Howzat?! England women’s cricketers put umpiring skills to the test to help increase awareness:
The ECB Association of Cricket Officials (ACO) is set to launch a new female officiating project to encourage more women and girls to become active umpires and scorers in the game. The ECB ACO currently stands as the largest group of cricket officials in the world, but just six percent of the 7,800 members are female. The new campaign, which will be unveiled at the end of 2014, sets out to target the recruitment, development and deployment of more female officials across all levels of the game.
In addition to simply encouraging more women and girls to get involved with officiating in recreational cricket, the project will specifically aim to identify and support talented female umpires through a bespoke development pathway, with the overall aim of preparing them for international match appointments.
As part of the officiating recruitment drive, England women’s cricketers Tammy Beaumont, Natasha Farrant and Laura Marsh pitted their own umpiring skills against each other and Hawk-Eye ball tracking technology in the MCC Cricket Academy last week. During the session at Lord’s, the players took it in turns to make a series of tricky LBW decisions, before heading up to the performance analysis suite to see exactly how many the Hawk-Eye technology projected that they got right. They were joined on the day by current ACO umpires Janet Rogers and Sophie Mclelland, who offered tips and guidance, before putting their own decision making to the test.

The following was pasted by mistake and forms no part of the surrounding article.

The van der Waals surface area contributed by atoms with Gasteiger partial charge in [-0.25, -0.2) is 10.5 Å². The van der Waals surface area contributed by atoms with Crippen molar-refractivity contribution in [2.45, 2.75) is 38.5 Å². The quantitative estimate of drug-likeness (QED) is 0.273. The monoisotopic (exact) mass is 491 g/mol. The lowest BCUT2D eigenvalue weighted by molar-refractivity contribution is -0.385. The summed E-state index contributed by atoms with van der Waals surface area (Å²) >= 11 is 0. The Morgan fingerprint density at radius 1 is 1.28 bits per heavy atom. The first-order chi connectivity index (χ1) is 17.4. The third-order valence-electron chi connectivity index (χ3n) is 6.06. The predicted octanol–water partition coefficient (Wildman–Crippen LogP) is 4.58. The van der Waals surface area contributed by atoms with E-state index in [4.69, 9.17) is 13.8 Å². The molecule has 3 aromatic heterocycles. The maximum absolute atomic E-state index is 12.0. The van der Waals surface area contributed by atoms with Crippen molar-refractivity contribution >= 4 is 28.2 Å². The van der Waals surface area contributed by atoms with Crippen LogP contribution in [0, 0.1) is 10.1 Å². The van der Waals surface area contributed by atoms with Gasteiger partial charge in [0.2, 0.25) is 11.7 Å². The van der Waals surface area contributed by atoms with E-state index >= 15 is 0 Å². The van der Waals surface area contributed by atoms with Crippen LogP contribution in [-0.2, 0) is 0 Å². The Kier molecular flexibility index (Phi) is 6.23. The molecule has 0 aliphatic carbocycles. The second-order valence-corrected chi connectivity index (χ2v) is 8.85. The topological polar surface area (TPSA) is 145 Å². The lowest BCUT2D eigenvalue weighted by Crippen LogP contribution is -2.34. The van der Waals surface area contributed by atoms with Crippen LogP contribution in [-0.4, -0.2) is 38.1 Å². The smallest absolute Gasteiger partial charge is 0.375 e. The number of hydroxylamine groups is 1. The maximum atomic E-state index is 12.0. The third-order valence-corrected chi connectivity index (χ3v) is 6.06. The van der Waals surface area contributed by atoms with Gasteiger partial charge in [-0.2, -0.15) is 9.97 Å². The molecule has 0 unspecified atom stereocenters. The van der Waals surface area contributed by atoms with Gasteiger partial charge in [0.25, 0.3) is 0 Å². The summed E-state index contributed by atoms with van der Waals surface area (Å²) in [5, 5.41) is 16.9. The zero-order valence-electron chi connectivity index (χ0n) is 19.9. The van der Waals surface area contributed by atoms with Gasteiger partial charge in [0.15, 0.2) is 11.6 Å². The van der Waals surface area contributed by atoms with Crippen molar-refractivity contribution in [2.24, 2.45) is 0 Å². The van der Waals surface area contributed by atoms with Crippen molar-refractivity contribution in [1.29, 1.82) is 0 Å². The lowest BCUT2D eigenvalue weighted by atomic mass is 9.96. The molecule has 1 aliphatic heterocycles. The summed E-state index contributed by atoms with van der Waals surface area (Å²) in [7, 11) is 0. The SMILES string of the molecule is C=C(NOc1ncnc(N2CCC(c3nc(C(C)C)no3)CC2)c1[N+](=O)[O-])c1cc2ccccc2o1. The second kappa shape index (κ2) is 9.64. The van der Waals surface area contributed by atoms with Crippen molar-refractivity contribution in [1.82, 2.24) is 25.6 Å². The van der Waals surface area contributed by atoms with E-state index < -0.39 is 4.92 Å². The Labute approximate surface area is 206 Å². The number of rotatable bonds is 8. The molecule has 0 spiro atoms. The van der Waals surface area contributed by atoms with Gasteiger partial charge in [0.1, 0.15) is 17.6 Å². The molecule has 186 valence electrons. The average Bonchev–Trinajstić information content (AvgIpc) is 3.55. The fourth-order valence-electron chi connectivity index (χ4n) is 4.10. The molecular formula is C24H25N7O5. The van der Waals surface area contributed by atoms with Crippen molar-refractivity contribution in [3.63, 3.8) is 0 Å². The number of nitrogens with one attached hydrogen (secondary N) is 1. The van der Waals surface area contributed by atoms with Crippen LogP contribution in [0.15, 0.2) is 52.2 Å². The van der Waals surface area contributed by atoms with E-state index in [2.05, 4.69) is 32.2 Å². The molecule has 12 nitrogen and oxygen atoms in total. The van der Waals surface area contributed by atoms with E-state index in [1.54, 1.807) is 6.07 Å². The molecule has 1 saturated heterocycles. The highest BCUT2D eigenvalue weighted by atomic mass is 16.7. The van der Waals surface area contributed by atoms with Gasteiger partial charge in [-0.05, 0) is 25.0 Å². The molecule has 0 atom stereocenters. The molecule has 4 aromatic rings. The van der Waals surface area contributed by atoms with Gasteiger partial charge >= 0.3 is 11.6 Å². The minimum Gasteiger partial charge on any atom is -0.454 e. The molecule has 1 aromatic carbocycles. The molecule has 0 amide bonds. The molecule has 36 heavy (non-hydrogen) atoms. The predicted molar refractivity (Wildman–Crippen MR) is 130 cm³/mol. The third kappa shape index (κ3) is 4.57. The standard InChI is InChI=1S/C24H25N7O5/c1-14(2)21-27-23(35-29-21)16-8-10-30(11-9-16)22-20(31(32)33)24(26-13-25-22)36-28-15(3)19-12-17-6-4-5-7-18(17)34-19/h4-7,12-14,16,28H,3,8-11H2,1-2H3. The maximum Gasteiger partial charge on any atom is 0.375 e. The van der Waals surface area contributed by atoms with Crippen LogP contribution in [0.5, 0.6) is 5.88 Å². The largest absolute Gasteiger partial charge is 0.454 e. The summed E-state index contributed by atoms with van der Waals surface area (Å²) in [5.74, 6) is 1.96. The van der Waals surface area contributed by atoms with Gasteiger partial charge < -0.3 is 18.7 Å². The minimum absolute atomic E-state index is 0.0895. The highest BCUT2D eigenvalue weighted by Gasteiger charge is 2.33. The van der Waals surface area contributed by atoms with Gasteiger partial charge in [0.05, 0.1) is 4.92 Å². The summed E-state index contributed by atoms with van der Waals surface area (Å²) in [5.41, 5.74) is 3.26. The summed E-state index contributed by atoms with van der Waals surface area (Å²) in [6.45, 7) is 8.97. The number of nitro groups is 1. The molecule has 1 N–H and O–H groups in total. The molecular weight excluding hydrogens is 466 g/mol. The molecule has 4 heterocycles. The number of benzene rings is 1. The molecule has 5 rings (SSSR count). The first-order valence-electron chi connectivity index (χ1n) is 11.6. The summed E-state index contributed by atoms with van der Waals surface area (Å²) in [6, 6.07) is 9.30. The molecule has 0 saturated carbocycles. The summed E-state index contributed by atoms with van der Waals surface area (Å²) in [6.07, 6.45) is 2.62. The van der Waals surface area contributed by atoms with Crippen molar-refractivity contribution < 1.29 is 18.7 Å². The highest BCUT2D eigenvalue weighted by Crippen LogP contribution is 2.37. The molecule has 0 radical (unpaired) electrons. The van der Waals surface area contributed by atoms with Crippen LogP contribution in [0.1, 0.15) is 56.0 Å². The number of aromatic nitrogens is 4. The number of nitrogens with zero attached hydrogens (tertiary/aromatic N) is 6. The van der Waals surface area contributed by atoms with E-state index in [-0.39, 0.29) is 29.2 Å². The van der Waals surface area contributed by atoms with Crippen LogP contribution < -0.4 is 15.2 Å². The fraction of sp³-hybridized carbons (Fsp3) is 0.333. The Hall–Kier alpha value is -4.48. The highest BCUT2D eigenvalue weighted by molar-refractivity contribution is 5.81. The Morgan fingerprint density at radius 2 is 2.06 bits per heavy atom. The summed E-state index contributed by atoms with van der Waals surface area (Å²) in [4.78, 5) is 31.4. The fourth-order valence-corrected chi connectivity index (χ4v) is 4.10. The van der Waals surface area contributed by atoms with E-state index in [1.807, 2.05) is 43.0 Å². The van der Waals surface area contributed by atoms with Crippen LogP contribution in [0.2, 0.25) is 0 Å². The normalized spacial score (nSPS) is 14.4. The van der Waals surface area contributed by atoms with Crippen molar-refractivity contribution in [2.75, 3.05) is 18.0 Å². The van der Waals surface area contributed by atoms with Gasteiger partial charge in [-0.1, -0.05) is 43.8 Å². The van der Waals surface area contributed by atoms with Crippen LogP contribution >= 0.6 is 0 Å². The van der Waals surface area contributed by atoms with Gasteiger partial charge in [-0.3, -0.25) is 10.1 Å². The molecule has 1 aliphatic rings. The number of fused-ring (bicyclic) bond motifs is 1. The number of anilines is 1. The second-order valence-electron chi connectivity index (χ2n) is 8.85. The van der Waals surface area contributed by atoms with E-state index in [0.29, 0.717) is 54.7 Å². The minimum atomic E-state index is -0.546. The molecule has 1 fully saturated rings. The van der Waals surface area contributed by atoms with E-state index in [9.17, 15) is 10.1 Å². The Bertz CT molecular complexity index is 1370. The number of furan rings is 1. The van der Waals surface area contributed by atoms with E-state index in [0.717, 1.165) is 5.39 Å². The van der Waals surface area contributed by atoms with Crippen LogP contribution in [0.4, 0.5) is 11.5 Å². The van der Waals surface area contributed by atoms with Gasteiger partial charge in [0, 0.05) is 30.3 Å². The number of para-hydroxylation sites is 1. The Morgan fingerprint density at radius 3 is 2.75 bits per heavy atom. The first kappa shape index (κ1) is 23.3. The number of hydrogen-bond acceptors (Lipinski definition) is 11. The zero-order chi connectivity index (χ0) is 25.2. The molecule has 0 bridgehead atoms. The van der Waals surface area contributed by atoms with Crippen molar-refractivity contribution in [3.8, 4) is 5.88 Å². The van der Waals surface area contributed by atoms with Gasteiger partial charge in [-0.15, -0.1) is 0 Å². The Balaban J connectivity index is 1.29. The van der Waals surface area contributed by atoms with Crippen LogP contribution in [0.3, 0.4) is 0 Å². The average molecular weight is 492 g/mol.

To watch the England women’s trio take on Hawk-Eye, please click here.
Speaking about the ACO’s push to recruit more female officials, England women’s all-rounder, Laura Marsh, said: “The Hawk-Eye session was really enjoyable and gave us all a real insight into just how difficult it is for umpires to make such quick and close decisions under pressure. It has certainly been a learning experience, and I have the utmost respect for the likes of Janet and Sophie who give up their spare time to umpire, ensuring that thousands of matches run smoothly across the country every weekend during the summer. As a player, women’s cricket has developed almost beyond recognition since my international career started over eight years ago, and it is fantastic to hear that the ECB ACO is now instigating a clear strategy to encourage more women and girls to get involved with, and progress along, the officiating pathway.”
ECB’s Managing Director of Cricket Partnerships, Mike Gatting, added: “Over the last ten years, tremendous progress has been made at all levels of the women’s game in England – from record numbers participating at the grassroots to the England women’s team now operating as fulltime professional cricketers. However, there is a big gap when it comes to the number of women and girls taking on officiating roles, particularly as umpires out in the middle. The ECB ACO is working hard to address this gap, and through a range of local and national initiatives that will be launched over the next year, it is hoped that there will be significantly more female officials involved at all levels of cricket in the coming seasons.”
To find out more about joining the ECB ACO, the range of umpiring and scoring courses available and how to get involved with cricket officiating, please visit the ECB Association of Cricket Officials.